Direct, persistent, purposeful. Or – uncertain, uneasy, doubtful. One set of words are those most often associated with the sort of work I do in broadcasting, involving live interviews and the pressure to generate new information and understanding. The other reflects what I will often be experiencing in reality. It is the gap between the two that led to me towards writing this book and the moment that probably illustrates it most clearly was five years ago, when I was asked if I might be interested in putting myself forward for one of the most coveted roles in my profession.
You might think the answer is obvious – of course I would be interested. Anyone would be, surely? In my case I had by that time spent 17 years in broadcast news, thirteen of them as a presenter. Why would I not want to throw my hat into the ring and be considered for the role of presenter on the Today programme on Radio 4? But all I could think of was how hard it would be – the pressure, the scrutiny, the working hours. I went home and told my husband it was a nice idea but I couldn’t imagine going for it. He looked incredulous. What would I say, he asked, if one of our children came out with ‘Great opportunity but it will be too hard’ in response to a prospective new challenge?
I knew the answer to that one. There was another gap
- between how clear it would be to others that this was an opportunity to seize, and how it felt to me – overwhelmed by doubt. And for my first three years on Today, I fretted and agonized about almost every shift. I could not feel at ease in the role, I worried about everything that could and did go wrong. And then, in a way that only became clear to me later, there was a moment when it started to feel different. There was still an element of apprehension about each shift, but it was a sensation that started to feel less like abject fear and more like something I could channel. To any outsider it would have been clear what had happened
- I had grown into a new role, gained new skills, and begun to feel more at To me, however, that outcome was never a given. I now look back and wonder – what if I had bailed out after a few months, or a year or two, and thought that my uncertainty was evidence that the job just wasn’t right for me? I would never have discovered what I now know – that time, perseverance and an increasing familiarity with every passing day made an immense difference.
I know that won’t be true for everyone who finds themselves out of their comfort zone and under novel professional pressures. But my own experience made me reflect on how often we look at people doing striking or difficult jobs and think that they were in some way born to them and that their performance is the result of innate ability. ‘You must never get nervous,’ is the comment I often receive, and I marvel each time at how far it is from the truth. We know of course that even the most experienced of actors can suffer from stage fright, we see how athletes psych themselves up as well as train hard physically, we are aware that even the most natural-appearing politicians will have been coached and been part of role-plays before big moments. And yet we can still fall in a trap of deciding that people achieve because they are in some way gifted rather than because they have developed their capabilities.
That in turn can be a barrier to seeking new horizons – precisely as I experienced. What was decisive for me was not only the simple fact of practice – each shift giving me more exposure to a variety of stories, interviewees, and types of on-air conversations – but also the broader lessons that come from the nature of my work. It is on public display, which means the low points as well as the high ones are subject to immediate and sometimes fevered comment. It is often intense, both because of unorthodox working hours – a regular 3 am alarm call – and the pressure that comes from having to absorb quantities of information in a short time frame. And the more I thought about what I consider some of the essential tools of my trade – speech, choice of words, use of knowledge, body language – the more I saw them as central to being effective in any line of work and any stage of life. They become even more important when short attention spans and the pace of working life make it ever harder to get a message across in the way you intend and in the time available.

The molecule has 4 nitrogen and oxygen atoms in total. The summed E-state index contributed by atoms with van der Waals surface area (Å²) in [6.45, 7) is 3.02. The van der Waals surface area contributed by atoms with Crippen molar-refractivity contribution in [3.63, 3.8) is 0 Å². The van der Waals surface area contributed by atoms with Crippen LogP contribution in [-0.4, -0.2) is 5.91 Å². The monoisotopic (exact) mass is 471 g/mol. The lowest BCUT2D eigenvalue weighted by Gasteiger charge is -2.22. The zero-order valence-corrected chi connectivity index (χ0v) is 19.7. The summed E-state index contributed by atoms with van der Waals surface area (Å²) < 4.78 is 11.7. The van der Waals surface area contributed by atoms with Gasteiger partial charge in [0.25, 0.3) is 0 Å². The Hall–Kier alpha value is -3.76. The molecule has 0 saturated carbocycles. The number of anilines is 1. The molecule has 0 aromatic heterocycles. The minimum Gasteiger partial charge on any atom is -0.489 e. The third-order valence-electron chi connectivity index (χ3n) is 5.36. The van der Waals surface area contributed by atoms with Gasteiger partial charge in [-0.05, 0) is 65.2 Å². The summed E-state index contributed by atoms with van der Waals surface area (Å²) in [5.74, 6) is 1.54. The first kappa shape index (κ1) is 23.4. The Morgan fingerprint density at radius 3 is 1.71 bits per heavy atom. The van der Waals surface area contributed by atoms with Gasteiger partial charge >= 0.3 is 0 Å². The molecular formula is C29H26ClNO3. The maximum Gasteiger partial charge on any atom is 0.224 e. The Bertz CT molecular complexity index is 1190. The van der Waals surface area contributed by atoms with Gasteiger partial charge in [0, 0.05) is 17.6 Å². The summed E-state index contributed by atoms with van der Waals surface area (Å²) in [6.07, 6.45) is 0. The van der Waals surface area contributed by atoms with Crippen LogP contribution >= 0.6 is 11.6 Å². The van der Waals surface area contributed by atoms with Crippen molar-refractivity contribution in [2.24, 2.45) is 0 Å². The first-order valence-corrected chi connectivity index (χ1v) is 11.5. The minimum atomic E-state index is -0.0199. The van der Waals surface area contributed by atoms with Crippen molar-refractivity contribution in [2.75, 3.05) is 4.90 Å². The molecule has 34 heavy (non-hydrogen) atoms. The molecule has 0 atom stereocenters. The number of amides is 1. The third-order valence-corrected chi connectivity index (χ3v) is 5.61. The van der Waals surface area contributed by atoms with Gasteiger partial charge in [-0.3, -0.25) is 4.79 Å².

And so the idea for ‘The Skills’ was born, out of a desire to pass on what I have learned, much of which I wish I had figured out earlier in life. It took me a long time to find my courage, despite coming from a family where I had parents who encouraged me and had high expectations. Both came to the UK from Pakistan – my father as a young doctor and my mother when she married him a few years later. There was never any question of me, as their daughter, being perceived differently from my brother – for both of us, the arrival of school reports sparked a gathering around the dining table where my father would read each entry aloud. As long as we appeared to be doing our best, he was satisfied: ‘Aim high’ he would say, ‘Because if you miss what you are aiming for, you’ll still end up in a good place.’
In both my parents’ families, mine would be the third generation in which women had had educational opportunities comparable to men: in the 1930s in what was then British India, my two grandmothers were enrolled on medical and nursing courses. For my own education, hard choices would be made – rather than send me to secondary school in Saudi Arabia when we were living there in the 1980s, my parents decided I would be better off in the UK, but that meant boarding school and long separations. Years later, my father told me that they weren’t only motivated by a desire for me to have a British education, but also a worry that remaining in Saudi Arabia, where I would have to wear an abaya or black cloak in public, might have fundamentally altered my perception of what I could achieve in life. I now know that without that decision, which in turn meant I stayed in the UK for university, I wouldn’t be where I am now.